The client, a young Black male, was driving his car when police pulled him over for no apparent reason. It looked to be a profile stop. The client was accused of possessing a controlled substance in his vehicle. The Defense showed that there was no lawful basis for the police to stop the Client’s car. The Defense also showed that there was no lawful basis for the search of the Client’s car. It was a bad search, so the seized evidence was not admissible.
Client charged in Federal Indictment In “Operation Wrecking Ball” with 55 named co-defendants. Client faced seven charges. Client was charged with Conspiracy to Distribute Cocaine and Conspiracy to Engage in Money Laundering. Client was also charged with four counts of Distribution of Cocaine and one count of Money laundering.
Allegations involved client’s alleged use of his home to distribute cocaine. Government’s lengthy investigation involved numerous wiretaps, surveillance, video, pole cams, search warrants, vehicle stops and use of cooperating co-defendants.
Client went to trial with four remaining defendants. After a two-week trial, Judge granted Motion for Acquittal on four of the seven charges. Jury found Client Not Guilty of remaining three charges.
Client charged in Federal Court with two counts of Wire Fraud related to Five SBA EIDL loan applications. The Government alleged the client, a Houston professional, defrauded the Small Business Administration out of over $150,000. The Government also found the intended loss was over half a million dollars. The Client faced up to 20 years in prison on each count. The Defense investigated the case and negotiated a deal that included the Government not opposing a probation. The Federal Guideline calculation was for a prison sentence and the Probation Department recommended a prison sentence. Attorney Fickman submitted a 90 page Defense Sentencing Memorandum asking for Probation.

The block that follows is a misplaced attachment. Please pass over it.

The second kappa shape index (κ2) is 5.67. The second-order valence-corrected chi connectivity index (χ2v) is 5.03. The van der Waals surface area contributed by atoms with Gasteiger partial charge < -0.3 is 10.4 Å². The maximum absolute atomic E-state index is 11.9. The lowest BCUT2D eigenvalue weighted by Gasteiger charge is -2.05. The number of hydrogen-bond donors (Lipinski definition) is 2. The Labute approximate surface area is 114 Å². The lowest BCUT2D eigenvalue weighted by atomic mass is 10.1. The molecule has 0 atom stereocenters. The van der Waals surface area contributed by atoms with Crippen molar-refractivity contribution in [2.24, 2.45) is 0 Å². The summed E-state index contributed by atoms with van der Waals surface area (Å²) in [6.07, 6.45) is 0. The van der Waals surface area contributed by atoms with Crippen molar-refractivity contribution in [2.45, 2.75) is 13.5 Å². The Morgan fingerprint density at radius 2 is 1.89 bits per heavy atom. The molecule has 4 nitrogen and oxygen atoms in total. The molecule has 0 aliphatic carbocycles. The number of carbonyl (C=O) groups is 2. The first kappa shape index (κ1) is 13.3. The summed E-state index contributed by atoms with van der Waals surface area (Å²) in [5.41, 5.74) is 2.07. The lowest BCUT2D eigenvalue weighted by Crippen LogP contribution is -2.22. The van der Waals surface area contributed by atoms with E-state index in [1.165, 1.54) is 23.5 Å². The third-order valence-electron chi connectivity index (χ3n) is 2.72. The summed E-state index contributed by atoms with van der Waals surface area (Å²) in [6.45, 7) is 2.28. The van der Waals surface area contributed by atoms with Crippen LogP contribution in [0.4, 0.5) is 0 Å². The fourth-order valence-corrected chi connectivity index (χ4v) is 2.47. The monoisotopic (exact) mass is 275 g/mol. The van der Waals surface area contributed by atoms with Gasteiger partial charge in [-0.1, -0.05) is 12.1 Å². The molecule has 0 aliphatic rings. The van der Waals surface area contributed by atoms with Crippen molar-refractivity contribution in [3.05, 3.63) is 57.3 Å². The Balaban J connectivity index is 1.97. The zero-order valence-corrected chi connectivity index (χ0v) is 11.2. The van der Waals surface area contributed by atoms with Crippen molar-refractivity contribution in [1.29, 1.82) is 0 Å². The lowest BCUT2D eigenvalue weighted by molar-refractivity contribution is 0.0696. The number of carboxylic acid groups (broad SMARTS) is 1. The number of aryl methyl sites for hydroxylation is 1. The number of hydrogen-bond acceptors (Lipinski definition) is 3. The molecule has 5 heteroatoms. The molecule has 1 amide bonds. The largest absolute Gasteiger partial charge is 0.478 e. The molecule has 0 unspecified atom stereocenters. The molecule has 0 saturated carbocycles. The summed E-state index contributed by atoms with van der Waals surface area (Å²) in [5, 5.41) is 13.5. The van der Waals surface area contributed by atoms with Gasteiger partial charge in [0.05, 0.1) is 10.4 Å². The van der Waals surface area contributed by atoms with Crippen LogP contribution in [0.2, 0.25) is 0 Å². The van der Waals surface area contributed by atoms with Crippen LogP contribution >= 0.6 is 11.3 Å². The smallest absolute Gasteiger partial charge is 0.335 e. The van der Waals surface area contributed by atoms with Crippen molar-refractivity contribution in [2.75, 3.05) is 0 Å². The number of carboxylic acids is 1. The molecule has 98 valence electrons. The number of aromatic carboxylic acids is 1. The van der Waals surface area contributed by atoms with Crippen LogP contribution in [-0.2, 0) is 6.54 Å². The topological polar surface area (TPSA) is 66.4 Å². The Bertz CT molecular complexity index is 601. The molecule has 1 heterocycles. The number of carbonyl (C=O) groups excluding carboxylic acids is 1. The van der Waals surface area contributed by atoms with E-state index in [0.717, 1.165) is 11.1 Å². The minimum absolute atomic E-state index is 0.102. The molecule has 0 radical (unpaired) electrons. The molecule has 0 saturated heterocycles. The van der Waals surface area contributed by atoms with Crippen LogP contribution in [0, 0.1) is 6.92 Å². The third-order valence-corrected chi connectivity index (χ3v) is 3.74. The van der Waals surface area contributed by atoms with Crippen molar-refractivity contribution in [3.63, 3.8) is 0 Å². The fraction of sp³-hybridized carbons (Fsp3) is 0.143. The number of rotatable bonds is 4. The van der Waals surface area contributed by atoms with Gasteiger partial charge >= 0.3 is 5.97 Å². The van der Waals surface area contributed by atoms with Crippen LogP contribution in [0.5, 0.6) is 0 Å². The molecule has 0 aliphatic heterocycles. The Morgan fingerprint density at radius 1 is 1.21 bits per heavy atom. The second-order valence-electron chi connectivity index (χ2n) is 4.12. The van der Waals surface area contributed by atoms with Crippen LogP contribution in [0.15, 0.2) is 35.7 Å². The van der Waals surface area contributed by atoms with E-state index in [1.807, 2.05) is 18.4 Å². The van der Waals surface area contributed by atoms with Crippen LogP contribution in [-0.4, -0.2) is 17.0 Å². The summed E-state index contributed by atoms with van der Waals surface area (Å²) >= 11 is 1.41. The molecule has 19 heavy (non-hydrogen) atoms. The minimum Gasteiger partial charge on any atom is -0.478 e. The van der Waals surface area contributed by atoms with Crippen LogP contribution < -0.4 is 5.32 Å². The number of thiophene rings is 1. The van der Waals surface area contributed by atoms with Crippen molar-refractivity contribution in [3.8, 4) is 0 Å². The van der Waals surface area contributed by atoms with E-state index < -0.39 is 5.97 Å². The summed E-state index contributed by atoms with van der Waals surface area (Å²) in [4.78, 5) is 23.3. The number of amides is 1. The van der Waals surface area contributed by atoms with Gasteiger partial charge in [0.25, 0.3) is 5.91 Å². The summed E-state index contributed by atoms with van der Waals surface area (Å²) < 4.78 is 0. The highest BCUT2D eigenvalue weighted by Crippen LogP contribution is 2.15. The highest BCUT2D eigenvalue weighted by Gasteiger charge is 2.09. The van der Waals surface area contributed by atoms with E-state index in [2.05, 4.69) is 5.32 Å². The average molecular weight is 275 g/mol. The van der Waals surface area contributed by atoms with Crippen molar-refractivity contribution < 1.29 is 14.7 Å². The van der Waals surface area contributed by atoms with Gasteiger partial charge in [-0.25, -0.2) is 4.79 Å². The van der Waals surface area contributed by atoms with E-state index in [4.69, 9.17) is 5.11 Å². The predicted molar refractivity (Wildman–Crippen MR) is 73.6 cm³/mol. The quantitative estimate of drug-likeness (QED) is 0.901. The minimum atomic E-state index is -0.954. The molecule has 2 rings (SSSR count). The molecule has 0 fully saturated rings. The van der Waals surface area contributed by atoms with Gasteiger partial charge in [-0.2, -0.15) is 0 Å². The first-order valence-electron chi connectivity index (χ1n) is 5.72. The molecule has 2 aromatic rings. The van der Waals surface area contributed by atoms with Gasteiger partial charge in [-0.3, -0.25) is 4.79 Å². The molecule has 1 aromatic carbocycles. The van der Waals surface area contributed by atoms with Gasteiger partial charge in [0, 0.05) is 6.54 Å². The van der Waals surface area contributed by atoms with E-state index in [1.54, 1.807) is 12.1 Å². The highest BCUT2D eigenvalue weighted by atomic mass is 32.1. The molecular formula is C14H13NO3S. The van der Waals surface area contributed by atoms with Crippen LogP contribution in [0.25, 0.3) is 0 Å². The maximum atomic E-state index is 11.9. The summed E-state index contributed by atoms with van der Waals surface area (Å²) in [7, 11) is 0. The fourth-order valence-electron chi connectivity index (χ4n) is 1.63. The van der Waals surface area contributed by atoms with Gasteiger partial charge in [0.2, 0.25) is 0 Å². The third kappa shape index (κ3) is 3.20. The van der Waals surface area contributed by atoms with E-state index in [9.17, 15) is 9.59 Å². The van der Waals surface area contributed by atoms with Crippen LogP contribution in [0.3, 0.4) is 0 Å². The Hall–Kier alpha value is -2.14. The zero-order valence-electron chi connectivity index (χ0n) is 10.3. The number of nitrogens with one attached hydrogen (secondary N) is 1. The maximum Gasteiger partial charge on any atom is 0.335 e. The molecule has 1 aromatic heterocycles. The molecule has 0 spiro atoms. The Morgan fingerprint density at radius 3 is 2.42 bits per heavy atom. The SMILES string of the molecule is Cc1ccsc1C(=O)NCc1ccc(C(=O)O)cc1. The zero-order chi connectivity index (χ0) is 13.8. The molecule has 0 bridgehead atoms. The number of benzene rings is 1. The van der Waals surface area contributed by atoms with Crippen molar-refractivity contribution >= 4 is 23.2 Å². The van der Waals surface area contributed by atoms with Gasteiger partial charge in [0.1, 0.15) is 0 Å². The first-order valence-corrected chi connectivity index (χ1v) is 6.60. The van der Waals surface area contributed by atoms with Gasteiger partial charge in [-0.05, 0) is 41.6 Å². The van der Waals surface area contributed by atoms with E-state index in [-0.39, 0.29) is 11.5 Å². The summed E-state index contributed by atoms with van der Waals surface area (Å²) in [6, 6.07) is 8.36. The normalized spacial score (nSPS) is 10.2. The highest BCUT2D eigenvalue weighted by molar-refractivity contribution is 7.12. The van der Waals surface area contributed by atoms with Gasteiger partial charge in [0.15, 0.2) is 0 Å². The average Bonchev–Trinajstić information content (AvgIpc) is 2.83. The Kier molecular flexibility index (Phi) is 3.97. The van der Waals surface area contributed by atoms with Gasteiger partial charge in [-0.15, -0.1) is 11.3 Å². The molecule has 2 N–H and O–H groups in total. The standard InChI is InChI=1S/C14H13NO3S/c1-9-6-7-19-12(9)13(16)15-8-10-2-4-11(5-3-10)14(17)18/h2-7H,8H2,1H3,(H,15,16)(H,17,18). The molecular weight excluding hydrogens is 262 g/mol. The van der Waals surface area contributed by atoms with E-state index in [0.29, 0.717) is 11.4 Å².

Client was retired professional. Client was accused of being involved in a road rage incident in 1960 Area. Defense put together a 100 page memorandum that demonstrated complainant was actual aggressor.
Client was accused of touching child. Case involved thousands of pages of psychiatric and Child Protective Services records as well as investigations by multiple police departments. After three- year fight, case dismissed.
Client accused of shoving and knocking down family member causing injury. After investigation, charges were dismissed.